Toilet paper, sugar, flour, rice, pasta, canned and frozen vegetables all in short or no supply. I have work for the next 2 weeks in a small call centre. Only 4 of us in whereas there’d normally be around 10-15. Social distance easy enough to maintain in the room, with hand sanitiser, alcohol wipes and disinfectant spray available.
    I have a half acre block that needs to be licked into shape if shutdown occurs here

    • Melbourne, Australia. Monday lunchtime 23/3.
      We have moved to closure of churches, cafes, gyms etc. My local collection of surplus bread and food from the supermarkets has just been shut down. I am thankful I did a fill up shop 3 days ago. Already given some flour and sugar to needy neighbour’s. Claire

  9. I have good days and bad days. The days at home or if we go hiking, are good ones — they are the places which seem exactly the same and that familiarity is comforting. Oddly enough the days we have to go to the supermarket are the hardest. There is a VERY tangible tension between people now, even though everyone is polite. You can just tell there’s a lot of fear there — with all of us. We are putting in our garden this weekend, so that’s always a happy thing though. And after that we can pretty much pull up the drawbridge for several months if needed.

    • It’s a unique kind of hell isn’t it? Having to keep distance from people–for the common good–is awful. Can’t wait to be on the other side of this.

  10. Thank you for the beautiful image. Your website is on my toolbar for daily checking because your researches are so interesting. Also glad you are re-starting the garden! We have 5 laying hens and small but very productive garden on 5 acres in rural N. Florida.

    • Thank you for keeping us on your toolbar! Hope all goes well for you in the coming weeks.

  11. Hi Eric, greetings from Finca en la Cuidad in Napa, Ca, not the worst place to be isolated. The anxiety is real, but it’s a slow-brewing kind, and I admit I am addicted to following the news, however it’s all from internet, as we haven’t had a TV for over 20 years. But the anxiety does bubble up from all the unknowns.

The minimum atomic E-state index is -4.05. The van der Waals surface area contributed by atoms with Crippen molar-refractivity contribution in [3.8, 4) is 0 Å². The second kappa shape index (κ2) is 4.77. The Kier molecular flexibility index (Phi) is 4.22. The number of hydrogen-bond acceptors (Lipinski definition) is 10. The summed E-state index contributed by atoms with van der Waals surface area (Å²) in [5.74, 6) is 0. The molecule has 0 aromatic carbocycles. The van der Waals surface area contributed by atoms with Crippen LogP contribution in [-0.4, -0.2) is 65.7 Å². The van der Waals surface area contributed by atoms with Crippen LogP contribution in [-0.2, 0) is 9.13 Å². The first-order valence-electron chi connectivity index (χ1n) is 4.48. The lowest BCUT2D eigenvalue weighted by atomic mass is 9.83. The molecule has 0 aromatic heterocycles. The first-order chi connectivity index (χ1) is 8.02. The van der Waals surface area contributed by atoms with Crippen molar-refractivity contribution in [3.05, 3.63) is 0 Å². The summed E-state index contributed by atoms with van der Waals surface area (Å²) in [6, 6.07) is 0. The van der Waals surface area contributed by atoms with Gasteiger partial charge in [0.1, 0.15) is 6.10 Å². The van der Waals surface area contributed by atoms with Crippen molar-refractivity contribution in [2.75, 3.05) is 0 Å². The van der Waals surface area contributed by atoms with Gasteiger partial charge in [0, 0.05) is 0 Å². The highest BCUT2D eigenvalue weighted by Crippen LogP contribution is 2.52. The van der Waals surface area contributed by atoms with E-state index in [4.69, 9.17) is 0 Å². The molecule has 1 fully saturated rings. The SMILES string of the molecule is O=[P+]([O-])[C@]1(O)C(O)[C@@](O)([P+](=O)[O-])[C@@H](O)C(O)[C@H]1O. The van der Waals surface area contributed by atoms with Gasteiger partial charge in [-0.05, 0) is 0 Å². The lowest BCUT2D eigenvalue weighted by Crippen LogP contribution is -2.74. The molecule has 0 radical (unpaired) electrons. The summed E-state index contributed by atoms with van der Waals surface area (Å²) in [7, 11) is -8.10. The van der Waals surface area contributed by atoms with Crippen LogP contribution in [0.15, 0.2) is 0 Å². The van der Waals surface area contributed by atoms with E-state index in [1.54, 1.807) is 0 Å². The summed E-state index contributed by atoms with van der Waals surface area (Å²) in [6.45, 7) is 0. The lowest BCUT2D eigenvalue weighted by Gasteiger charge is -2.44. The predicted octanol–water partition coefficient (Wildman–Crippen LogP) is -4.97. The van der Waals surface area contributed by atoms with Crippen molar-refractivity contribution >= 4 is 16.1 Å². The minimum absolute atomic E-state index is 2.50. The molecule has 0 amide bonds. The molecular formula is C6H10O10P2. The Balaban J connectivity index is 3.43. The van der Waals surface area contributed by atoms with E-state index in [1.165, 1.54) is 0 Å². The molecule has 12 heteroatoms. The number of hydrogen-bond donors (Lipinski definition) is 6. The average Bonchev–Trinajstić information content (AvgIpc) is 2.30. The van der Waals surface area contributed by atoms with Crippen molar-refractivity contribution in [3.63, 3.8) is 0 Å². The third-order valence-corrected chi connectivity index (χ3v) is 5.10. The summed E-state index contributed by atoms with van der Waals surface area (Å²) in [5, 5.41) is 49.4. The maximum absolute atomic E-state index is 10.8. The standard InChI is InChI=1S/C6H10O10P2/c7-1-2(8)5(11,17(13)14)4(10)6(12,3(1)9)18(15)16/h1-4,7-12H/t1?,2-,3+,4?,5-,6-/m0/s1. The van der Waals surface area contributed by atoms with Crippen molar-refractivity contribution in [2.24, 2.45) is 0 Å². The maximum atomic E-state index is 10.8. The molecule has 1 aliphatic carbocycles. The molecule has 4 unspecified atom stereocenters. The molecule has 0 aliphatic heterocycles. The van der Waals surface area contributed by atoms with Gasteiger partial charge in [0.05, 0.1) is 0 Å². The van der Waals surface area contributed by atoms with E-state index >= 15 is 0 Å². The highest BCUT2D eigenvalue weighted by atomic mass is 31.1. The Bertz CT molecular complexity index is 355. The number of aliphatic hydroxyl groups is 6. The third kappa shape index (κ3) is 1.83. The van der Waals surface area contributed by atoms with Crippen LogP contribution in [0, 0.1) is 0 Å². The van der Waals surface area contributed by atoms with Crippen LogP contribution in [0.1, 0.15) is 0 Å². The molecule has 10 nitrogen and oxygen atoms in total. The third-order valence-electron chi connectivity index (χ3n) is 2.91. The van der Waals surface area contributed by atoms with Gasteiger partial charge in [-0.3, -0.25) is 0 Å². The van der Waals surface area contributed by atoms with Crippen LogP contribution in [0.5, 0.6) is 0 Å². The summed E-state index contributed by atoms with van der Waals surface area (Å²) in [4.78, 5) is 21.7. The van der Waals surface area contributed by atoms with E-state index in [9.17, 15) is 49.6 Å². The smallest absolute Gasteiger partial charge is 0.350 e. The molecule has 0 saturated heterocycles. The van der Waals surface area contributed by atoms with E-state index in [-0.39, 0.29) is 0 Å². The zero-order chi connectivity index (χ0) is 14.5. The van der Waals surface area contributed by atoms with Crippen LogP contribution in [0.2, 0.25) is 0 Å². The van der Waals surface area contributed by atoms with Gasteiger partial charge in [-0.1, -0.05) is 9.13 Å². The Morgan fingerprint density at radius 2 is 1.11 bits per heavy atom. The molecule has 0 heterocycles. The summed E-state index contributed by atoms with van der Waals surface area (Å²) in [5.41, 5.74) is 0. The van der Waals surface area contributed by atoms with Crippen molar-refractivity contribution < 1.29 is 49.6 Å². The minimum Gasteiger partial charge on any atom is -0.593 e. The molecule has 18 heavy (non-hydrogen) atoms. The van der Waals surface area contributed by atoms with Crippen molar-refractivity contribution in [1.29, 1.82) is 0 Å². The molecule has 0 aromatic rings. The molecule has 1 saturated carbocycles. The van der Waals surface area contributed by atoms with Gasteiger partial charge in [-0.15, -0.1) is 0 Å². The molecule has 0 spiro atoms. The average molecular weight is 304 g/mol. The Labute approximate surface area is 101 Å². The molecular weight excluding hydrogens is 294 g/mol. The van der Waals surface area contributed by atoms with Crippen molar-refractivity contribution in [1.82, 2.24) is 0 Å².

My wife and I went from being empty-nesters, to a house of five, with my two college age daughters, and an older millennial son hunkered down with us. We don’t get the luxury of us all being together like this even during holidays!
    I have been practicing a “lazy” style of gardening where I let certain plants go to seed every year, so we have lots of healthy greens right now; chard, Arugula, cilantro, Japanese mustard, leeks, and lots of herbs. I also plant garlic, onions, and fava beans in the Fall, so those will be ready soon. We are also fortunate to have walnut trees, so there are lots of those. Used to have chickens, but have taken a break and might get back into that soon. We are fixing up a part of the garage that was built for a music studio, so now it will be my son’s bedroom. We are adjusting as much as we can, and feel pretty fortunate, compared to others.

  12. I work in a hospital and have had to fight panic attacks several times. Like all hospitals, ours is very short on protective gear. Our ER screens cases but I worry that some are missed, get admitted for something and then what? Testing at that point is a challenge, because any staff who had contact with the tested patient have to go home – about 24 hours if the test comes back negative, 2 weeks if it doesn’t. As you can imagine, a single patient might be managed by 20 or so staff, so the potential impact on staffing is huge. So, I know it’s hard to be home but please stay home, everyone. The fewer cases we have the better. All of us would LOVE to be home instead of at work…. Eric and Kelly, blessings to you both! Your blog is a bright spot in my day.

    • Sherry–stay safe–and many thanks to you and everybody else in the medical profession who are on the front lines of this crisis.

  13. My largest stressor was Tommy insisting on going to church. Finally, he heard enough news that he relented. I have not been letting him go into stores. I do that because I am abeliever in all this and wear a mask, gloves, and carry Lysol Wipes and use them. We have food enough for several months without me shopping in a tizzy. I still go into stores for loss leaders, milk, and bananas.

    I was taken by ambulance to UAB hospital here in Birmingham, AL. I asked everyone for a mask and was told there was no virus here in Birmingham. I corrected the doctor and nurses, telling them that it was here, just that the first case had not been tested. The news the next day was that the first case was reported. This county has more cases than any county in the state. I was correct.

    • Hope you are okay and home safe. Tell Tommy that many churches are streaming services–the responsible thing to do in my opinion.